Tag Archives: moss lake

::moss lake memories::

Sometimes it can be challenging to find time to schedule portrait sessions, especially when it comes to larger family sessions. Kids are so busy these days and everyone is involved in so much it’s hard to coordinate schedules. The Moino family and I literally had ONE day in which to fit a family session and I’m so glad we were able to! Although Sally is from western NY and actually attended Houghton College for a year, she and her family reside in Texas- which dubs them my ‘most exotic’ clients as they’ve come from the furthest away! I know Texas doesn’t usually qualify as ‘exotic’ but it sure is different than western NY.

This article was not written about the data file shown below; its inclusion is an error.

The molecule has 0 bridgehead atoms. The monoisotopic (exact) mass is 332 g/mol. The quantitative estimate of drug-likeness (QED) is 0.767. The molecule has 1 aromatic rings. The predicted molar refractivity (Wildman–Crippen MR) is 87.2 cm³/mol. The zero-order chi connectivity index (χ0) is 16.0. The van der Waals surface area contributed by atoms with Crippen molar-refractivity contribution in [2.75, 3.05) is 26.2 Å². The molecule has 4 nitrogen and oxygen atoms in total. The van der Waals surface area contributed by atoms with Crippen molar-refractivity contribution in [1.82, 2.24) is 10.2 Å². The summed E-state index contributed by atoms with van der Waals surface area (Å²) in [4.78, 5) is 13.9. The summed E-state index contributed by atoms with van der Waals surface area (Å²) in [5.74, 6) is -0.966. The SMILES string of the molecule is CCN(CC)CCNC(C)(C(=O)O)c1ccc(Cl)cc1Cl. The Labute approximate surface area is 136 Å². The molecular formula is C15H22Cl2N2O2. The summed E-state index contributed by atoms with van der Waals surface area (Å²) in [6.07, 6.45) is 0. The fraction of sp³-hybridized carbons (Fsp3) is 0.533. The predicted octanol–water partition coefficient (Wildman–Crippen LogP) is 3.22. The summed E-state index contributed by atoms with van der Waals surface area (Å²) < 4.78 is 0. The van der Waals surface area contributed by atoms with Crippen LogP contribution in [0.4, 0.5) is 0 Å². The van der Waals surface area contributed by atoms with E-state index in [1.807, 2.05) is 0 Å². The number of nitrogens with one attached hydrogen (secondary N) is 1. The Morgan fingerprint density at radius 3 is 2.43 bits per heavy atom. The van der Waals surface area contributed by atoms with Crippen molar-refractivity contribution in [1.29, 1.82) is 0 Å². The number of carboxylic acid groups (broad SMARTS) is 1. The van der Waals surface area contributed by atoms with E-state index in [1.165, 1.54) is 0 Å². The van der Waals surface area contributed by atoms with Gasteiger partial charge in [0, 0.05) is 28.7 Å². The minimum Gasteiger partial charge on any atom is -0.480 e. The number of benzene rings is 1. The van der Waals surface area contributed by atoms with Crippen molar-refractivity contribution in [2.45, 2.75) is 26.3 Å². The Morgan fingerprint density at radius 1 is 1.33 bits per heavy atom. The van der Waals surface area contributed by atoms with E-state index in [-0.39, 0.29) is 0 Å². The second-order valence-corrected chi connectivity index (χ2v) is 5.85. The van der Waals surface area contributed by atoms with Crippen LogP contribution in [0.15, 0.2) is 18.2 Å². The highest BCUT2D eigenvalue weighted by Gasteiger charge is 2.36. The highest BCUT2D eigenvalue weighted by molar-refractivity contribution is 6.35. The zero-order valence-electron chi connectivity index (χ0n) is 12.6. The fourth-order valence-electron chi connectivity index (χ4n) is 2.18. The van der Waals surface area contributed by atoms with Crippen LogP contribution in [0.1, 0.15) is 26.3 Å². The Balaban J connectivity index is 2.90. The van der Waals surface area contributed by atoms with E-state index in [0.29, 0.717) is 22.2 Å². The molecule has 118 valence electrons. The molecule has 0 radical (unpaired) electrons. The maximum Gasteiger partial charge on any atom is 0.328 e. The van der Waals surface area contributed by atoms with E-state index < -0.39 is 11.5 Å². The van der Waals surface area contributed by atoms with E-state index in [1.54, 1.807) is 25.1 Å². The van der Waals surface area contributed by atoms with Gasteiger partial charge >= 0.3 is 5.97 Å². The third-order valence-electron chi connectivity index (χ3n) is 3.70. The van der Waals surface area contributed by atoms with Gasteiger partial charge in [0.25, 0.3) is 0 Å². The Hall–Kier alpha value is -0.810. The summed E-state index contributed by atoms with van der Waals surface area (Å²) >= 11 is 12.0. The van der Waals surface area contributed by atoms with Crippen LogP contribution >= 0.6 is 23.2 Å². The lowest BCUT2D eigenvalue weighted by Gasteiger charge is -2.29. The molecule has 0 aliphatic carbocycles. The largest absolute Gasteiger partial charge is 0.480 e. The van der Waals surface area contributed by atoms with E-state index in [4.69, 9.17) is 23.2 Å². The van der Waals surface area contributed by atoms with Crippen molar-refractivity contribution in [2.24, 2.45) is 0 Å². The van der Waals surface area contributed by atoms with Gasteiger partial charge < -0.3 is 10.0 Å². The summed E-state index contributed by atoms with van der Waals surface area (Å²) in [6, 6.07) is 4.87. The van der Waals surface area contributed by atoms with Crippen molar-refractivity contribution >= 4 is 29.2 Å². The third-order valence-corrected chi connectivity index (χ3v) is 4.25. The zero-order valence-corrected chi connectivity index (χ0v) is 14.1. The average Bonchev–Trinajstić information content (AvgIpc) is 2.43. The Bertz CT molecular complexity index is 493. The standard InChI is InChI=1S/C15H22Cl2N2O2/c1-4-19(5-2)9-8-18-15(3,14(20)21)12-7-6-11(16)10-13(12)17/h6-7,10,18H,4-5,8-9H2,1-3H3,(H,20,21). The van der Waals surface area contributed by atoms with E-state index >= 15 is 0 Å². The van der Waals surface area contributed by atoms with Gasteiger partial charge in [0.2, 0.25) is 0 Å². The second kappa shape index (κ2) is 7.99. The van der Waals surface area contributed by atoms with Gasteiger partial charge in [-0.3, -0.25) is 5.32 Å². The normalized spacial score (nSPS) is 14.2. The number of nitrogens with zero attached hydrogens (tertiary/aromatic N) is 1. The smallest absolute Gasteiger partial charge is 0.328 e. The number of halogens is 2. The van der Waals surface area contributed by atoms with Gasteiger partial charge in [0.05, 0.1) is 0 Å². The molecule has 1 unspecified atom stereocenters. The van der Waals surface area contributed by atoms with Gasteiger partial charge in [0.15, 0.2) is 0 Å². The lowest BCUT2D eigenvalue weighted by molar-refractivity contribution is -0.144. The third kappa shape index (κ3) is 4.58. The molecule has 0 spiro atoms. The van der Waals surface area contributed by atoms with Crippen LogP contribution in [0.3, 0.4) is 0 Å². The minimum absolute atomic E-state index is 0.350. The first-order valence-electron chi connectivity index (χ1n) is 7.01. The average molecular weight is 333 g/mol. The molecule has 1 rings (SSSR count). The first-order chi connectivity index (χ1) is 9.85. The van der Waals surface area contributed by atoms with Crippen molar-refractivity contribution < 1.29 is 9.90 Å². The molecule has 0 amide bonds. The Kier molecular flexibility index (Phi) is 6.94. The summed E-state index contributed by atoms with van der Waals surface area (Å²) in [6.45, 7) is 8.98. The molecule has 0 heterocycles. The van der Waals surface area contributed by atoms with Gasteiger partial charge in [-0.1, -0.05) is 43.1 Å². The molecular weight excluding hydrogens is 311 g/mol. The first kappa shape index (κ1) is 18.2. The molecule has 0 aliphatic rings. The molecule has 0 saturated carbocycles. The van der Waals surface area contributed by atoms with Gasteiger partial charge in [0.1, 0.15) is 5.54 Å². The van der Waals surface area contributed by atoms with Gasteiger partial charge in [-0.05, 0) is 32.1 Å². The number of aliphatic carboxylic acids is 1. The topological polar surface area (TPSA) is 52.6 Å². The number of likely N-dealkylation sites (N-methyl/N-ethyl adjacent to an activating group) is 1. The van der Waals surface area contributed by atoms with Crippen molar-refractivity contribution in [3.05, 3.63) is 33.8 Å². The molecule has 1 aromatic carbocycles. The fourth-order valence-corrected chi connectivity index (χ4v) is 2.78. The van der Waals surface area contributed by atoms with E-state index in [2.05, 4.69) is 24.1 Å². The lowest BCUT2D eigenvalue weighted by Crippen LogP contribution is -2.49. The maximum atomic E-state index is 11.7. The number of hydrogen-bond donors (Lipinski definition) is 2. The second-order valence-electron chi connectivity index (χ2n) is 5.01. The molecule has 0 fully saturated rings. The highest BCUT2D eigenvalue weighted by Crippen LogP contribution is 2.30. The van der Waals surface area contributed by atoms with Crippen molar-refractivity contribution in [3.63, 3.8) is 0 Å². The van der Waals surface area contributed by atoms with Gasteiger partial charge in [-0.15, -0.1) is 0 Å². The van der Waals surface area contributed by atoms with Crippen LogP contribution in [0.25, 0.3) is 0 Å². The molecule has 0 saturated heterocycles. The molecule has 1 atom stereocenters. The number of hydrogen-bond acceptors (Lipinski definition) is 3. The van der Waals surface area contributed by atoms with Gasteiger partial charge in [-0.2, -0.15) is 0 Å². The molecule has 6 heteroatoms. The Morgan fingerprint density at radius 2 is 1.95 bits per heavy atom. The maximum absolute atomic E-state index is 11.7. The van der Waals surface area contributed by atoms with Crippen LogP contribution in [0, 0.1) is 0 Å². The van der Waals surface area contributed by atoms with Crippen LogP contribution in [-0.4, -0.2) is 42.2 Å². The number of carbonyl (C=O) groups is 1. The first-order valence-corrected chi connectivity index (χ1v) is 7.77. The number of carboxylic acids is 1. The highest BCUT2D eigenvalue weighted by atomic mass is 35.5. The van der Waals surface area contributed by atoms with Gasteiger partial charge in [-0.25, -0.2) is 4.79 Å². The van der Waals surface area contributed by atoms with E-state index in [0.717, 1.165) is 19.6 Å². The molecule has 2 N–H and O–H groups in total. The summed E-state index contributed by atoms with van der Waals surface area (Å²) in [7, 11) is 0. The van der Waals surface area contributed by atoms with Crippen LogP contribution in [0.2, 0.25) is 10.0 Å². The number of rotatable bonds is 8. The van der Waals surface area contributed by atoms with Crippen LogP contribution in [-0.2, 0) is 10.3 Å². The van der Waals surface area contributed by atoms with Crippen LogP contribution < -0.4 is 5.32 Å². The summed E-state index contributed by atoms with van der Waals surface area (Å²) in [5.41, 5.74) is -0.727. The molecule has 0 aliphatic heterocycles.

As I mentioned, Sally attended Houghton College before transferring out and during her college days made some fun memories taking hikes around Moss Lake. While they were in town visiting family Sally knew she wanted to fit in a trip to Moss Lake so her kids could see it which sounded like the perfect opportunity and place to meet up for some family portraits.

These are the three gorgeous Moino kids and as soon as I saw them I immediately wanted to capture their blue eyes in my pictures!

All three Moino kids are fun loving, smiley and athletic. It was such fun working with them. Alyssa (above) and Chloe (below) shared a bit about their life in Texas with me and what they remember about visits to western NY.

I know some of their extended family so it was fun to figure out the connections we shared through the small towns of Angelica and Houghton.